A Life Well Travelled

A Taste For Travel

Issue 9 - 2018
Words by Gill Morgan

One of the joys of going abroad is seeking out treasures to bring back for your home. Former ad exec Lisa Mehydene has gone a step further, transforming her passion for travel-inspired homeware into a thriving business

Issue 9 - 2018
By Gill Morgan

One of the joys of going abroad is seeking out treasures to bring back for your home. Former ad exec Lisa Mehydene has gone a step further, transforming her passion for travel-inspired homeware into a thriving business

Walk into Lisa Mehydene’s lovely home in south west London and you’re struck by a sense of life lived, countries visited – and an unerringly stylish eye. There is a layered richness to the rooms, filled with rugs, pots, paintings and baskets. Everything looks like it has a story.

 

Mehydene is the founder of edit58, an online homeware store that takes its inspiration from travel. Launched three years ago, the company now has a presence in Soho House, The Conran Shop, Selfridges and Liberty, in addition to its burgeoning online business. So how did it all start? A career in advertising led to years of travel: “In 2007 we moved to Dubai, where I worked for Young & Rubicam. I was always shooting abroad, and I’m a natural magpie, so I was constantly spotting things and bringing them home. Then we moved to Singapore, and we did lots more travelling – weekends in Bali and so on. Friends would see things in our home and ask where I got them, so I’d say that next time I was there I’d bring them one back.”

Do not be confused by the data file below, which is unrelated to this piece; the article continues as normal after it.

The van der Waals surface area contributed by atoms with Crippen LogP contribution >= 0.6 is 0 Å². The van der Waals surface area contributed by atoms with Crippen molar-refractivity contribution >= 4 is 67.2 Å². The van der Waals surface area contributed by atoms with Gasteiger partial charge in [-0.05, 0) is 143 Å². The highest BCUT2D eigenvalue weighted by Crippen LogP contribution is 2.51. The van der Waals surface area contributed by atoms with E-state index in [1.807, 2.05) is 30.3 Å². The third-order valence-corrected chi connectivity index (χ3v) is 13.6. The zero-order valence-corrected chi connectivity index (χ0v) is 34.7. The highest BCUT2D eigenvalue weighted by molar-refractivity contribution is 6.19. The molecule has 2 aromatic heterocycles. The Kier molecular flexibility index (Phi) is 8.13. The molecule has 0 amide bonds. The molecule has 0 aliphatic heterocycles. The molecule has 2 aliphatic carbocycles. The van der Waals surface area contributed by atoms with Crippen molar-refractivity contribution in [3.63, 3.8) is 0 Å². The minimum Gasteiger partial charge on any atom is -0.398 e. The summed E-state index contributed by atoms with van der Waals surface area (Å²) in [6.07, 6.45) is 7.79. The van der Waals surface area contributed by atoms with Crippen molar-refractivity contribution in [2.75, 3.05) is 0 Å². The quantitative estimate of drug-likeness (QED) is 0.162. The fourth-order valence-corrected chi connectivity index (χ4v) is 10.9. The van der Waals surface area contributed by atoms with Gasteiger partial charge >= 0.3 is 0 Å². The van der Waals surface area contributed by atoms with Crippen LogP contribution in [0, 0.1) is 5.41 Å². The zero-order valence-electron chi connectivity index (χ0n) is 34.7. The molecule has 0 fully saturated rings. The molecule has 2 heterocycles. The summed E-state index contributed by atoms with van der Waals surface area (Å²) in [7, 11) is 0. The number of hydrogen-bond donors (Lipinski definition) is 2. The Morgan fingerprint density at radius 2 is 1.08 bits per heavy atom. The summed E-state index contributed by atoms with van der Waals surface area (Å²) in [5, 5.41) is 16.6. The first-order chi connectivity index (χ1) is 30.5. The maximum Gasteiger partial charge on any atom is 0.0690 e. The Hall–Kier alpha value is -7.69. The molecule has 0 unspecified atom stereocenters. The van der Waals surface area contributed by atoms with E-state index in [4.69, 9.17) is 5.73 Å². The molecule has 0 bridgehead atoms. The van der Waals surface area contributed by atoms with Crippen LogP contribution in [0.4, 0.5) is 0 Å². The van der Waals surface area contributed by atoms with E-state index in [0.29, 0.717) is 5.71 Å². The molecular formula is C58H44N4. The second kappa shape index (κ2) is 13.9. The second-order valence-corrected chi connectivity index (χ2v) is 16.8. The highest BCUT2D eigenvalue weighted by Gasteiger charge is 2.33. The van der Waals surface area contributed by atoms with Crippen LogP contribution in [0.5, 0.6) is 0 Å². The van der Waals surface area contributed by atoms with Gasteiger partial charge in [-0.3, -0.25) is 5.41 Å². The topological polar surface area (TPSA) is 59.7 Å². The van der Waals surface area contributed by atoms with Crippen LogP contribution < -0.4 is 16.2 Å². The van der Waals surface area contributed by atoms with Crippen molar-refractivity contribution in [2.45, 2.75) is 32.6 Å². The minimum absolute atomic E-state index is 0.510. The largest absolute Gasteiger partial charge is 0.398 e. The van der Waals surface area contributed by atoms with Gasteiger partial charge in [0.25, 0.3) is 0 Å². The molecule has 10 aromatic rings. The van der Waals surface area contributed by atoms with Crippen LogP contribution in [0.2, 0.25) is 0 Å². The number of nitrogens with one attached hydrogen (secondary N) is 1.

After giving birth to twins, Lisa carried on working, but knew that when the family moved back to the UK, she didn’t want to carry on with agency life. Restoring a house from overseas for their return, she realised this was what she loved: creating beautiful interiors, filled with interesting finds. “I thought, I’m going to do a shop of things that I love that I’ve found on my travels, which I know that other people will love too.”

 

Her eye is spot-on. “I knew I wanted a tight edit,” says Lisa – initially baskets, blankets, cushions and wall hangings. “I used to shoot all the time in Morocco for work so a lot of things came from there. And right from the start I specialised in Berber rugs – they’ve been having such a moment for a while now, but it just keeps going.” Alongside the online edit58 business, Lisa takes on bespoke rug-buying in Morocco for clients. “People feel if they’re going to spend a decent amount on a rug, then why not invest just that little bit more and get something really special?”

 

Although she now goes on very targeted buying trips, it wasn’t always like that, as with one of her early finds, the hugely popular animal heads. “I was visiting a friend in Porto, and I always make time to have a hunt around. We went into a bookshop and this lady was making these lovely papier-mâché animal heads in the corner. I bought some, and they did really well right from the start. We had a big order last Christmas from The Conran Shop, and Liberty have them too. They’re unique, kids love them and you can match the animal to what the child is into.”

 

It was the animal heads that led to Lisa’s involvement with Soho House. Alex Eagle, the London-based creative director, stylist and tastemaker, bought some animal heads from edit58 after she’d had her baby, Jack, which led to her inviting Lisa to do a pop-up at her concept store in Soho, and from there to collaborate on some bespoke pieces for Soho Farmhouse and Soho House Berlin.

 

 

“I thought, I’m going to do a shop of things I love that I found on my travels, which I know other people will love too”